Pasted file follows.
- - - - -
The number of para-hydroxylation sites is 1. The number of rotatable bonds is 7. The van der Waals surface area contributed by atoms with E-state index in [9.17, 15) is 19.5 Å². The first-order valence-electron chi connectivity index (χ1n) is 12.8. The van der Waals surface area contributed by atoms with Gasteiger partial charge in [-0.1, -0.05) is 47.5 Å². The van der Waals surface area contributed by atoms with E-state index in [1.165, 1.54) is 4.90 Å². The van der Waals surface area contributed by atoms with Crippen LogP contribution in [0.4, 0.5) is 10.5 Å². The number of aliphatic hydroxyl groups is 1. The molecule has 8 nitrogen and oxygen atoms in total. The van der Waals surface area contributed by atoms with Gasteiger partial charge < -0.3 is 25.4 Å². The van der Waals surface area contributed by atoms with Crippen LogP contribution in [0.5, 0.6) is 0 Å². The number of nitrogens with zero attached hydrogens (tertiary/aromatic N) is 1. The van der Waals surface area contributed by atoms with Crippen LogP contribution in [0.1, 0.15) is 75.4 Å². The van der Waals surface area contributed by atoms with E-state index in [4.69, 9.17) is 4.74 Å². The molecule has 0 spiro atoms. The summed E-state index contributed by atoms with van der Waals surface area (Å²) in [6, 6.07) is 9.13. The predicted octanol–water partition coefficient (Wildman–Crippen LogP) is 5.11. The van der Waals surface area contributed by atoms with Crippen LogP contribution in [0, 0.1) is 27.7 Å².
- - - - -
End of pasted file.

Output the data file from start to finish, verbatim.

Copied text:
The number of para-hydroxylation sites is 1. The number of rotatable bonds is 7. The van der Waals surface area contributed by atoms with E-state index in [9.17, 15) is 19.5 Å². The first-order valence-electron chi connectivity index (χ1n) is 12.8. The van der Waals surface area contributed by atoms with Gasteiger partial charge in [-0.1, -0.05) is 47.5 Å². The van der Waals surface area contributed by atoms with E-state index in [1.165, 1.54) is 4.90 Å². The van der Waals surface area contributed by atoms with Crippen LogP contribution in [0.4, 0.5) is 10.5 Å². The number of aliphatic hydroxyl groups is 1. The molecule has 8 nitrogen and oxygen atoms in total. The van der Waals surface area contributed by atoms with Gasteiger partial charge < -0.3 is 25.4 Å². The van der Waals surface area contributed by atoms with Crippen LogP contribution in [0.5, 0.6) is 0 Å². The number of nitrogens with zero attached hydrogens (tertiary/aromatic N) is 1. The van der Waals surface area contributed by atoms with Crippen LogP contribution in [0.1, 0.15) is 75.4 Å². The van der Waals surface area contributed by atoms with E-state index in [4.69, 9.17) is 4.74 Å². The molecule has 0 spiro atoms. The summed E-state index contributed by atoms with van der Waals surface area (Å²) in [6, 6.07) is 9.13. The predicted octanol–water partition coefficient (Wildman–Crippen LogP) is 5.11. The van der Waals surface area contributed by atoms with Crippen LogP contribution in [0, 0.1) is 27.7 Å².